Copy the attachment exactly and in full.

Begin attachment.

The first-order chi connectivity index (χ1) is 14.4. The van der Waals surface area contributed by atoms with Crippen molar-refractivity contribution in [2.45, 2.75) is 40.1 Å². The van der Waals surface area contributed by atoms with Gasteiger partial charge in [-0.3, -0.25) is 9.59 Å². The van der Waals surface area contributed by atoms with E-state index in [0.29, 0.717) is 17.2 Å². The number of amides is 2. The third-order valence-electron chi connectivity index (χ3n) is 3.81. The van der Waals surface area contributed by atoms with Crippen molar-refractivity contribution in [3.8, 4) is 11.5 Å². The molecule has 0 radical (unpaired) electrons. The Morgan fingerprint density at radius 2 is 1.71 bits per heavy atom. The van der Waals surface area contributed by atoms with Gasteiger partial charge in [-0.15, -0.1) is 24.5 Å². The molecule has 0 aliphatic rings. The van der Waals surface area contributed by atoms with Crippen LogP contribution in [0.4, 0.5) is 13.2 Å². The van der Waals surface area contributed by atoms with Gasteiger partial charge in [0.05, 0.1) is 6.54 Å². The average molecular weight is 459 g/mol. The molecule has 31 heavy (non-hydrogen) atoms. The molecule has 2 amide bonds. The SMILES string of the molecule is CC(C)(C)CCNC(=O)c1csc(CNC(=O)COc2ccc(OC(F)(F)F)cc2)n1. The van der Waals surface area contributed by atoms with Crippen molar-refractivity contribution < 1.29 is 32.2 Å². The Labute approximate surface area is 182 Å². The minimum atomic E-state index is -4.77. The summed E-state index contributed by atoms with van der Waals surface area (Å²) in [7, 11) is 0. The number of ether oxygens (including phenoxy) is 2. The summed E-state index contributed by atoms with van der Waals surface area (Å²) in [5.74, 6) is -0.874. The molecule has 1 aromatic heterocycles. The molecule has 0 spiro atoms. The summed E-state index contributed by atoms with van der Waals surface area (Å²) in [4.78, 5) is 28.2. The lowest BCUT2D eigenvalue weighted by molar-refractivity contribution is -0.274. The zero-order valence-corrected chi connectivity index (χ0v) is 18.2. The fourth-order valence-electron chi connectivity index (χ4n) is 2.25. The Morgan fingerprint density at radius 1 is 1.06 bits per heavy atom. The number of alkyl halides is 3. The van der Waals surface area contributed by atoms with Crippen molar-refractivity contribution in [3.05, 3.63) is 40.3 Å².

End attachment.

The first-order chi connectivity index (χ1) is 14.4. The van der Waals surface area contributed by atoms with Crippen molar-refractivity contribution in [2.45, 2.75) is 40.1 Å². The van der Waals surface area contributed by atoms with Gasteiger partial charge in [-0.3, -0.25) is 9.59 Å². The van der Waals surface area contributed by atoms with E-state index in [0.29, 0.717) is 17.2 Å². The number of amides is 2. The third-order valence-electron chi connectivity index (χ3n) is 3.81. The van der Waals surface area contributed by atoms with Crippen molar-refractivity contribution in [3.8, 4) is 11.5 Å². The molecule has 0 radical (unpaired) electrons. The Morgan fingerprint density at radius 2 is 1.71 bits per heavy atom. The van der Waals surface area contributed by atoms with Gasteiger partial charge in [-0.15, -0.1) is 24.5 Å². The molecule has 0 aliphatic rings. The van der Waals surface area contributed by atoms with Crippen LogP contribution in [0.4, 0.5) is 13.2 Å². The van der Waals surface area contributed by atoms with Gasteiger partial charge in [0.05, 0.1) is 6.54 Å². The average molecular weight is 459 g/mol. The molecule has 31 heavy (non-hydrogen) atoms. The molecule has 2 amide bonds. The SMILES string of the molecule is CC(C)(C)CCNC(=O)c1csc(CNC(=O)COc2ccc(OC(F)(F)F)cc2)n1. The van der Waals surface area contributed by atoms with Crippen molar-refractivity contribution < 1.29 is 32.2 Å². The Labute approximate surface area is 182 Å². The minimum atomic E-state index is -4.77. The summed E-state index contributed by atoms with van der Waals surface area (Å²) in [7, 11) is 0. The number of ether oxygens (including phenoxy) is 2. The summed E-state index contributed by atoms with van der Waals surface area (Å²) in [5.74, 6) is -0.874. The molecule has 1 aromatic heterocycles. The molecule has 0 spiro atoms. The summed E-state index contributed by atoms with van der Waals surface area (Å²) in [4.78, 5) is 28.2. The lowest BCUT2D eigenvalue weighted by molar-refractivity contribution is -0.274. The zero-order valence-corrected chi connectivity index (χ0v) is 18.2. The fourth-order valence-electron chi connectivity index (χ4n) is 2.25. The Morgan fingerprint density at radius 1 is 1.06 bits per heavy atom. The number of alkyl halides is 3. The van der Waals surface area contributed by atoms with Crippen molar-refractivity contribution in [3.05, 3.63) is 40.3 Å².